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CUP Presidential Candidate Urban Discusses Impact, Engagement, Best Practices for Sustainability

Wednesday, May 2, 2018 @ 12:05 AM

Posted by Aly Delp

20180501_150547CLARION, Pa. (EYT) – Dr. David Urban – Dean of Jennings A. Jones College of Business at Middle Tennessee State University in Murfreesboro, Tennessee – returned to speak at another open forum on Tuesday afternoon sponsored by the Clarion University Presidential Search Committee.

Urban is one of four candidates vying for the open position of Clarion University President.

According to Urban’s curriculum vitae, his education includes a Ph.D. in Business Administration with a Marketing Concentration from the University of Michigan—Ann Arbor, and his experience ranges from Chair of the Department of Marketing in the School of Business at Virginia Commonwealth University (2008-2009) to his current position as Dean of Jennings A. Jones College of Business at Middle Tennessee State University, a position he has held for the last five years.

In his opening statement, Urban reflected on how he had used “Clarion” as a model to highlight areas of focus in his previous open forum and said he decided to do something similar again using “Eagle” as a model to highlight areas he sees as important to sustainability and growth.

– Economic impact and community engagement: the ability universities have to be generators of economic activity and engagement.
– Access: being accessible to underserved populations.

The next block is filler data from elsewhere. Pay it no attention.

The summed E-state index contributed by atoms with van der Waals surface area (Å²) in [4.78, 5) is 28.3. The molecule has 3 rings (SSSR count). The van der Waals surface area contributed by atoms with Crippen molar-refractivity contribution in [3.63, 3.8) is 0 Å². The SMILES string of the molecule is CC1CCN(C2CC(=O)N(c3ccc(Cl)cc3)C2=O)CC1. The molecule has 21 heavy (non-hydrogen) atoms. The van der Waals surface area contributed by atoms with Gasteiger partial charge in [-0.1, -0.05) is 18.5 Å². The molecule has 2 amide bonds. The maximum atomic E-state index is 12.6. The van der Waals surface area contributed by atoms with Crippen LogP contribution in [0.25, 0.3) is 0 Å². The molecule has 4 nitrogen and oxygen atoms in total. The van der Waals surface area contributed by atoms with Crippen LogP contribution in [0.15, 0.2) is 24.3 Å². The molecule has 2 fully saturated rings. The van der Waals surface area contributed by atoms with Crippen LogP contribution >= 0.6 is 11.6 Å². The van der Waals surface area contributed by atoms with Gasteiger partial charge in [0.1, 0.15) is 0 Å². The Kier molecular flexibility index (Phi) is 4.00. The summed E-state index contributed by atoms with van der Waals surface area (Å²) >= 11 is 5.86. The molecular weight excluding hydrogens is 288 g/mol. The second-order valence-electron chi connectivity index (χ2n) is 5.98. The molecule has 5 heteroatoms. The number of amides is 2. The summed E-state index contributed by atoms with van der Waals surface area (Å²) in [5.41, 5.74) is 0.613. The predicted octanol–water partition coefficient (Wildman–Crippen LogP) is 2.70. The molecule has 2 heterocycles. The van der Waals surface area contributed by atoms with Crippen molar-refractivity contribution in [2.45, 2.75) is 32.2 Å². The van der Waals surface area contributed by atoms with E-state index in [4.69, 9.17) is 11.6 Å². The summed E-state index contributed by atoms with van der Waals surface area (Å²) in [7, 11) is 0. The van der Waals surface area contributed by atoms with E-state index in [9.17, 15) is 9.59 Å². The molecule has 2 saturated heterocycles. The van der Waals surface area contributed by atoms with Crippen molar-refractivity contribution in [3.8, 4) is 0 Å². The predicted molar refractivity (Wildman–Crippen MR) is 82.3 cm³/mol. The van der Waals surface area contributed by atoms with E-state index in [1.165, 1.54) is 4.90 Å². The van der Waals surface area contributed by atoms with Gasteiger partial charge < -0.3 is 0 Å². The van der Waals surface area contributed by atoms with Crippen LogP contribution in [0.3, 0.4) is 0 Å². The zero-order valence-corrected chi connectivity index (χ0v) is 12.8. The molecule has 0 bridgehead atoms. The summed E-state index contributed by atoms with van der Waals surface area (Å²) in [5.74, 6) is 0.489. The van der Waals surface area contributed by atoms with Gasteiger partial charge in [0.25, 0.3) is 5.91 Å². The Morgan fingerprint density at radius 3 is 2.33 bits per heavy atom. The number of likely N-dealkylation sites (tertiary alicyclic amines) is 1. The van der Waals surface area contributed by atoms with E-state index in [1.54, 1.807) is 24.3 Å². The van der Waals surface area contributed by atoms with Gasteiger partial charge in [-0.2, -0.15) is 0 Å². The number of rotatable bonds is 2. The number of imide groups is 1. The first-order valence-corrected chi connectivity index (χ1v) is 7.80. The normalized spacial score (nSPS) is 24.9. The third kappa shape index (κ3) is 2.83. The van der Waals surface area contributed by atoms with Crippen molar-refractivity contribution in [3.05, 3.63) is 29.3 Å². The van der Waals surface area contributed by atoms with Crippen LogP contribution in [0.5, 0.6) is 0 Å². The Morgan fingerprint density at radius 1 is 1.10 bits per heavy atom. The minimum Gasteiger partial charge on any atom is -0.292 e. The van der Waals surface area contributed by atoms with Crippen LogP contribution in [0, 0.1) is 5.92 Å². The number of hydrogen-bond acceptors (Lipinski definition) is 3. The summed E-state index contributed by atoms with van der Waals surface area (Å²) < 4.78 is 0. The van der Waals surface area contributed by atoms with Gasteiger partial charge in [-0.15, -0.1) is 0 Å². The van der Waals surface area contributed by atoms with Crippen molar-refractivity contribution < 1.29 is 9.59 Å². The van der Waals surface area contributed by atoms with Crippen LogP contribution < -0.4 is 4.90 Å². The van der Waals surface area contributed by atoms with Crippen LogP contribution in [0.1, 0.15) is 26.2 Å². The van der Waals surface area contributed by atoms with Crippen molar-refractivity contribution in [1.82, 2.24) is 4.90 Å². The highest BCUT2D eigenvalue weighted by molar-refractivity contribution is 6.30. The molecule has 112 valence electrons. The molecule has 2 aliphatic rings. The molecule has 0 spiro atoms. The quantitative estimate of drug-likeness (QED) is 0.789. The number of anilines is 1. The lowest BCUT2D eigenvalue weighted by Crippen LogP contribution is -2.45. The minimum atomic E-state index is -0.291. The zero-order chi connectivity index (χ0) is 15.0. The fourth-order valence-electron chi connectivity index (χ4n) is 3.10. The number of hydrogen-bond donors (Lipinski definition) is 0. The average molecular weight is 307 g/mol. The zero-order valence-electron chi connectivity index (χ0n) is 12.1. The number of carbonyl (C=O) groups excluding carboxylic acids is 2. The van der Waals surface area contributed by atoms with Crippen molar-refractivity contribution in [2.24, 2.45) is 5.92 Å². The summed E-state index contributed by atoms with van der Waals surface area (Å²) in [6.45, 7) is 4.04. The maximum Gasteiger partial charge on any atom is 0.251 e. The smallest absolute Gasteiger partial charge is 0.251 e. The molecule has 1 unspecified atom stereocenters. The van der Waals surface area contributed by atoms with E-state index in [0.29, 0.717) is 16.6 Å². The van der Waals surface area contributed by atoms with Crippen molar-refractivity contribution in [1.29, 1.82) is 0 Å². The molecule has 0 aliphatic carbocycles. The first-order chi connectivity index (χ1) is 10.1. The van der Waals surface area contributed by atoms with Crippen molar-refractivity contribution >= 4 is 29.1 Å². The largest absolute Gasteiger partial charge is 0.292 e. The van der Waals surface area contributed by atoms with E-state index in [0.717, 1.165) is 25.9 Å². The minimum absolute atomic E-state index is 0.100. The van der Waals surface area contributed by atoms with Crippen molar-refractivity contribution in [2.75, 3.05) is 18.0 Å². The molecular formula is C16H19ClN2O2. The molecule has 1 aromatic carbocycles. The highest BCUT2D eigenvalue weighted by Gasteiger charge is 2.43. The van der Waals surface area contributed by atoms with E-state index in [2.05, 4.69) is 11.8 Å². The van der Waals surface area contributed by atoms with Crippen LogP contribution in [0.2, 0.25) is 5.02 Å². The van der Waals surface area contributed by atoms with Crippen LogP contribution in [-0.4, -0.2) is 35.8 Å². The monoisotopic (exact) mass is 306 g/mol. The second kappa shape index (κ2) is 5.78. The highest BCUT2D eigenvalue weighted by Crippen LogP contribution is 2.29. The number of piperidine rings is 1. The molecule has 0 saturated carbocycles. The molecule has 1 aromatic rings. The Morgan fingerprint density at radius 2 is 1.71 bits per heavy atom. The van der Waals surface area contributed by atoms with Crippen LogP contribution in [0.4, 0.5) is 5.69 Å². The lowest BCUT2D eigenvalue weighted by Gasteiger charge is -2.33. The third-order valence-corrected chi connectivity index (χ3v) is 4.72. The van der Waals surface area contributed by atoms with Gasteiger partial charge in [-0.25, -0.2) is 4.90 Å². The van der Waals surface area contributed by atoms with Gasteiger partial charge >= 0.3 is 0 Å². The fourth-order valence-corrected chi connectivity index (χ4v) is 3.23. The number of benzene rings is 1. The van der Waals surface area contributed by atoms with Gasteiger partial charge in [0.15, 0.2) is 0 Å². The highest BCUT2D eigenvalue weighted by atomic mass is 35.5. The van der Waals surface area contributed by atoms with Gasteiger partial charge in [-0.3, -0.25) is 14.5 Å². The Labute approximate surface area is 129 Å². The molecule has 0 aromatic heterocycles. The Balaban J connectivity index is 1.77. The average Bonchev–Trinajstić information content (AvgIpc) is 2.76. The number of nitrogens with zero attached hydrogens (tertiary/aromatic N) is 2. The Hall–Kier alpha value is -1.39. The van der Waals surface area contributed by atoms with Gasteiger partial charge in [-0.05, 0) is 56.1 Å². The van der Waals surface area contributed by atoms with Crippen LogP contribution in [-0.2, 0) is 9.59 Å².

– Good value: offering marketable programs, stackable certifications, or accelerated bachelors to masters programs.
– Learning and student success: providing engaging programs, as well as accessible programs.
– Excellence that involves diversity: diversity leads to more ideas, more different ways of doing things, and more opportunities to make things better.
– Sustainable sources of revenue, not based on traditional state support: fundraising and development.

As in previous candidate forums, the issues of arts and athletics came up in questions.

Urban reaffirmed his belief in the importance of the arts, stating, “If you think about what companies are looking for when they want to come into a region, there are a lot of things that could be attractive to them, but there are a few that seem to pop more than others.”

“One is they’re really interested in the cost and availability of healthcare in the area, and the last thing is something they call quality of life. Quality of life embodies an amalgam of things, but key in it is the arts. They want their prospective employees if they’re looking at coming into a region, to have connectivity to culture, to have connectivity to mind-expanding experiences. And they don’t just want that for their employees, but their employees want it for their children,” he continued.

“If you’re asking me, ‘is it important?’ It’s vitally important.”

In reference to the importance of athletics at the university, Urban said, “I think when we’re talking about athletics, or arts, or academic involvement, or student engagement, all of those types of things, I think one of the things we have to be really adept at is being able to tell those stories.”

“Guiding phrases for me, if I were to come here as president, and maybe somebody has used it before, I don’t know, but – Behold: The Blue and Gold. Because that’s what we’re about. It’s about telling our story. It’s about making people feel that they want to be a part of our team by providing them with the services, with the culture, with the educational product, all the things that will benefit them and make their quality of life that much better,” he said.